Roeder credits Pavel Bleher, Ph.D., Chancellor’s Professor of Mathematical Sciences at IUPUI, for getting him involved in leading high school students on research projects. The two mathematicians have had an impressive track record of mentoring exceptional students including a three-person team that won first place in the prestigious 2010 Siemens Competition in Math, Science and Technology and an individual student who was a 2013 Intel Science Talent Search Finalist. Roeder’s previous NSF grant provided funding for him to mentor these students.
Yushi Homma, the Intel talent-search finalist and a recent Carmel (Ind.) High School graduate, will attend Stanford University in fall 2014 where he plans to major in math or possibly computer science. The 18-year-old Homma has been meeting with Roeder weekly for almost two years to work on a problem involving polynomials whose coefficients are random variables (a concept not typically covered until upper level college math). While maintaining a full high school course load, on average Homma had been spending about eight hours a week on this math problem, although he admits to ramping up to 20 hours a week in the month before the Intel competition deadline.
"I like math," said Yushi Homma, the son of a lawyer and a homemaker. "I began participating in national math competitions in sixth grade but by the time I was 13 or 14 I realized that I preferred research because it was both a cumulative assessment of my math knowledge and a way to expand that knowledge. Working with Drs. Bleher and Roeder has helped launch me into the field."
Under Roeder's and Bleher's continued tutelage, Homma is spending his last summer before college preparing a manuscript for submission to a peer-reviewed professional journal, a task that his mentors say very few high school students can accomplish, although this is the third time their mentees have a paper of this level. Interestingly, two of the other papers were written by the team that was successful in the Siemens competition -- a team that included Yushi Homma's older brother Youkow, currently a math major at Yale University.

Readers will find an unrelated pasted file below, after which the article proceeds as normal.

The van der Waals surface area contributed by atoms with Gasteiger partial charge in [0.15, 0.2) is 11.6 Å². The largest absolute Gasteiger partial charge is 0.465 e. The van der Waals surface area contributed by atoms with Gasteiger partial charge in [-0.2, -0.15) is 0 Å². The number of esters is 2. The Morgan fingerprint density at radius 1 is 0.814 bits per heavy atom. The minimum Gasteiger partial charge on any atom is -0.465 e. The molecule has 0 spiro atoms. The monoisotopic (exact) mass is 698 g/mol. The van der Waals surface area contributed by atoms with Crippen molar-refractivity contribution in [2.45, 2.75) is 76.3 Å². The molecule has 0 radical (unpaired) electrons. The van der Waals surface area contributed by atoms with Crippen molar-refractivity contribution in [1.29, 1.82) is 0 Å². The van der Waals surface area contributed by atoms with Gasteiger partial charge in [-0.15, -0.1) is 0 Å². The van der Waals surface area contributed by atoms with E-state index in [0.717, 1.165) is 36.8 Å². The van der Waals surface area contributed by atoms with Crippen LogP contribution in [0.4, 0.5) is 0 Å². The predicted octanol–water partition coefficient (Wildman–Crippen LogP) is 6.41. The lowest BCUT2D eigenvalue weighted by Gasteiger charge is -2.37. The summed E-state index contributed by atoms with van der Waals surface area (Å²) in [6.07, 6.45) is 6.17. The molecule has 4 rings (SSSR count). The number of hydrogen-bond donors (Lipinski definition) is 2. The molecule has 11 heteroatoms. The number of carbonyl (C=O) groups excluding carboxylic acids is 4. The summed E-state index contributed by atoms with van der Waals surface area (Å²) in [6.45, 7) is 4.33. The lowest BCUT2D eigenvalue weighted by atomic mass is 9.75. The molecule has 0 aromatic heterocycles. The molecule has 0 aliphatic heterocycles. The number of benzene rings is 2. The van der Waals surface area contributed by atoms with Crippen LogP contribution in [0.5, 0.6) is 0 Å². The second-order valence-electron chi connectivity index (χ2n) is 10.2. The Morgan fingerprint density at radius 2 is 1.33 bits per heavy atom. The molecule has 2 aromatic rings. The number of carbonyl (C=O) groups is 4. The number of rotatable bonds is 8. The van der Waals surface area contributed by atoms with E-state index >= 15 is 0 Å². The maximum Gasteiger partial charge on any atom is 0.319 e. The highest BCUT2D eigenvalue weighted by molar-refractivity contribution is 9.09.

"Roland Roeder is the first math department faculty member at IUPUI to receive this award from the National Science Foundation. Seven current School of Science faculty members now hold this prestigious award, an impressive number that underscores the high quality of the School's faculty and its commitment to education, research and community outreach," said Simon Rhodes, Ph.D., dean of the school.
Other NSF CAREER award recipients in the School of Science are faculty members Yogesh Joglekar (physics); Gavriil Tsechpenakis, Murat Dundar and Mohammad Al Hasan (computer and information science); Gregory Druschel (earth sciences) and Haibo Ge (chemistry and chemical biology).
The School of Science at IUPUI is committed to excellence in teaching, research and service in the biological, physical, behavioral and mathematical sciences. The school is dedicated to being a leading resource for interdisciplinary research and science education in support of Indiana's effort to expand and diversify its economy.